Team presents research on teaching about race relations
October 15, 2021
This article won an honorable mention in the feature story category in the 2021 Collegiate Better Newspaper Contest sponsored by the Wisconsin Newspaper Association Foundation. Read more
A team from UW-River Falls conducted research on the Kerner Commission Report and how to teach about race relations. They will be presenting at the National Council for the Social Studies (NCSS) annual conference this November.
The Kerner Commission Report came about in 1968 in the aftermath of civil disorder. The report included recommendations for improving the social conditions, policing and administration of justice. It also gives a detailed history of the lives of Black people in the U.S., according to the U.S. Department of Justice.
Dylan Johnson is a senior student double majoring in broad field social studies and history. He said that this opportunity to conduct research was presented in his class, techniques in high school social studies, back in November. Johnson worked alongside Ali Metcalf, an alumna who graduated in May. Metcalf was a double major in broad field social studies and history.
Johnson and Metcalf worked collaboratively with their professor, Dean Vesperman. Vesperman said the three decided together on the topic, the angle to approach how to teach about the Kerner Commission, and codesigned the curriculum.
“For me, a key aspect of this process is that we are colleagues working collaboratively more than an advisor/advisee relationship,” said Vesperman.
Once completed, the research was submitted for possible acceptance as a chapter for the book “Uncovering a Hidden Curriculum: Teaching and Learning Black History and Culture.” The book is being edited by David Childs and Mark Neikirk from Northern Kentucky University and Patrick Lewis from the Filson Historical Society, according to Vesperman.
“We initially submitted a proposal for the chapter on the Kerner Commission and race relations since 1968, which was accepted. We then wrote the chapter and submitted it for consideration for publication this summer,” said Vesperman.
They have not heard yet if the chapter will be published in the book, but if it is accepted the book is scheduled to be published in spring of 2022. Their findings will also be presented at the NCSS annual conference.
The NCSS conference was originally supposed to be in person last spring, but due to the pandemic it was rescheduled to November and is now virtual. The three researchers will be presenting their curriculum and conclusions at the event.
Initially, Johnson said he was inspired by a guest speaker in his class, Garrett King, who said teachers are not teaching students about Black history, but through Black history.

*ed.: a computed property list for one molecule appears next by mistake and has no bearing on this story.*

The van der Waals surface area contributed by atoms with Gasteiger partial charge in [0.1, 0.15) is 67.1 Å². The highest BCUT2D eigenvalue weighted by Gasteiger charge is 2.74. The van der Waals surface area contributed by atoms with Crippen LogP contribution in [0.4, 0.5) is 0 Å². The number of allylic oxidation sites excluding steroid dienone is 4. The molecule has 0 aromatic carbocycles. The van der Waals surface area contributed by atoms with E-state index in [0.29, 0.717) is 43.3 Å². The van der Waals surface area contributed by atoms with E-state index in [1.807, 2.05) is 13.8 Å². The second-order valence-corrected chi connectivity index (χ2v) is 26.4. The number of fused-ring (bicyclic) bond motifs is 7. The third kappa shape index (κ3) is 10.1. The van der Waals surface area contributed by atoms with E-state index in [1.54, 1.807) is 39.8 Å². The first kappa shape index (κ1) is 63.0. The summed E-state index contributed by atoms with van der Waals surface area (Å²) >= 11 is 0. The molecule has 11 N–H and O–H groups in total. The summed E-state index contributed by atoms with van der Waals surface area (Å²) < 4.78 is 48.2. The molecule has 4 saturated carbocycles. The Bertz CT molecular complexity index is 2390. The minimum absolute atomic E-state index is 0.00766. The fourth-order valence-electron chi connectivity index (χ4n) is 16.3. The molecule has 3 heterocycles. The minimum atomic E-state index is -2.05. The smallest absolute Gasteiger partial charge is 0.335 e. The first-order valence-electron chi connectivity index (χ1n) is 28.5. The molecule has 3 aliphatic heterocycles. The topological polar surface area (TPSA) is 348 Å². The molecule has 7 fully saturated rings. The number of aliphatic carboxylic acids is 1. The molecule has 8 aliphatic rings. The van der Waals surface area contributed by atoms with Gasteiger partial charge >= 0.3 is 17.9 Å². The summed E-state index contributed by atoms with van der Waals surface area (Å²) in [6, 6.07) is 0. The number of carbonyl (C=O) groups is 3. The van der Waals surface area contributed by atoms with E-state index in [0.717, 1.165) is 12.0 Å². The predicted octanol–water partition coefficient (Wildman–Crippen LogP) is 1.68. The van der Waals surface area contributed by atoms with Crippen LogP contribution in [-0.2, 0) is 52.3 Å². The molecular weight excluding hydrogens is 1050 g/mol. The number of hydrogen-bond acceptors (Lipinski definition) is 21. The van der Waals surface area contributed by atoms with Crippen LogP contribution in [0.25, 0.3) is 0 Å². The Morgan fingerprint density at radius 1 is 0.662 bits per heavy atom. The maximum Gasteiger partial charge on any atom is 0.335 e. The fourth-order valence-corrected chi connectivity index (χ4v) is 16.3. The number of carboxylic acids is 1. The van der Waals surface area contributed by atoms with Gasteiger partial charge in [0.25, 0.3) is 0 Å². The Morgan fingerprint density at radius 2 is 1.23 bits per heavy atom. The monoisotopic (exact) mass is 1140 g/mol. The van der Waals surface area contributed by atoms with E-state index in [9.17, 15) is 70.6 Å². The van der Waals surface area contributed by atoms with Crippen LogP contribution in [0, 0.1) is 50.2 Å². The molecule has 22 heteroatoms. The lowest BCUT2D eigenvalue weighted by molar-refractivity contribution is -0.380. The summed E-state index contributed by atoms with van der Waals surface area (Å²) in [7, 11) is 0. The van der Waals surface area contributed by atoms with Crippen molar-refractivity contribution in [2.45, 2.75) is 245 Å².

“There was a lot of content that exists in American history that I didn’t know about until taking a deeper dive. There’s a lot of stuff that we don’t talk about, but it’s so blatantly still affecting us today,” said Johnson.
Metcalf said that one of their main conclusions from the research was that as the U.S. progresses, it will have to address race relations and work towards developing a stronger public voice. The U.S. so far has not implemented any of the suggestions from the Kerner Commission Report.
Johnson said this research will carry with him far beyond the presentation. It inspired him to get more involved in his community, and he is now a board member for the Wisconsin Council of Social Studies.
“I'm kind of intrigued to keep doing more research as I could not just be saying goodbye to my professors, but maybe, keeping in touch with them and working with them in the future to help not only build up connections, but try to improve our future curriculum,” said Johnson. “I've kind of considered some curriculum designs, maybe at the state level, about how we can integrate minorities or different marginalized societies into our curriculums and not have to just be your typical white history.”
Metcalf is now a sixth-grade teacher at the Math and Science Academy in Woodbury. She is teaching Minnesota Studies, which is looking at history, geography, politics, and everything related to the state of Minnesota. She said sharing about her research is part of the reason she was hired.
“I think looking at something like the Kerner Commission, it's making you look at how do I teach Minnesota in a broader, more inclusive way? How do I involve looking at how we have this huge Hmong population that came over and we've had this huge Somali population that came over? How do we include those populations?” Metcalf said. “I always tell my students that Minnesota has the good, the bad, and the ugly. How do we teach the good and the bad and the ugly to students? Because it's important to know that yeah, Minnesota, hasn't always done everything right. The United States hasn't always done everything right. But by acknowledging and teaching about that, we can move that circle in a new direction.”
For Johnson and Metcalf, this was their first time doing research. Metcalf said students who are thinking about doing their own research should remember they are never alone. She said: “Make it your passion project, because there are other people who want to see your passion.”